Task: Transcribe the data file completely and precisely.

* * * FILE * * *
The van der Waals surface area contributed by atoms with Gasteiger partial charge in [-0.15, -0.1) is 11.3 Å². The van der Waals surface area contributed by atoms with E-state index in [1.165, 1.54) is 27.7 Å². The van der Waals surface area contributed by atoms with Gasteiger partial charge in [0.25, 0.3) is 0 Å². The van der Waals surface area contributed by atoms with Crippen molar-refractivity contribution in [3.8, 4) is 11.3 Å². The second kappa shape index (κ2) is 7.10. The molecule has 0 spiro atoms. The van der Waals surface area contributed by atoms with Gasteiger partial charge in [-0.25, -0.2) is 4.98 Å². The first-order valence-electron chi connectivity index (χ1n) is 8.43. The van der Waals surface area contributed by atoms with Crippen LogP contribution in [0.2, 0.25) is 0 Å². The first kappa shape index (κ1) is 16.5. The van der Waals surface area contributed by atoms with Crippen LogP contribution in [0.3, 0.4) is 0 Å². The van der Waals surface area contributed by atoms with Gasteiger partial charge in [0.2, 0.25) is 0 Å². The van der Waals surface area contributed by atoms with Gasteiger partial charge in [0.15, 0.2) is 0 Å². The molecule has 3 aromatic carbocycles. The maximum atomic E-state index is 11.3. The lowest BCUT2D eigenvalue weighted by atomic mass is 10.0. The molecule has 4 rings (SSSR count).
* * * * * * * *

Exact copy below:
The van der Waals surface area contributed by atoms with Gasteiger partial charge in [-0.15, -0.1) is 11.3 Å². The van der Waals surface area contributed by atoms with E-state index in [1.165, 1.54) is 27.7 Å². The van der Waals surface area contributed by atoms with Gasteiger partial charge in [0.25, 0.3) is 0 Å². The van der Waals surface area contributed by atoms with Crippen molar-refractivity contribution in [3.8, 4) is 11.3 Å². The second kappa shape index (κ2) is 7.10. The molecule has 0 spiro atoms. The van der Waals surface area contributed by atoms with Gasteiger partial charge in [-0.25, -0.2) is 4.98 Å². The first-order valence-electron chi connectivity index (χ1n) is 8.43. The van der Waals surface area contributed by atoms with Crippen LogP contribution in [0.2, 0.25) is 0 Å². The first kappa shape index (κ1) is 16.5. The van der Waals surface area contributed by atoms with Crippen LogP contribution in [0.3, 0.4) is 0 Å². The van der Waals surface area contributed by atoms with Gasteiger partial charge in [0.2, 0.25) is 0 Å². The van der Waals surface area contributed by atoms with Gasteiger partial charge in [0.15, 0.2) is 0 Å². The molecule has 3 aromatic carbocycles. The maximum atomic E-state index is 11.3. The lowest BCUT2D eigenvalue weighted by atomic mass is 10.0. The molecule has 4 rings (SSSR count).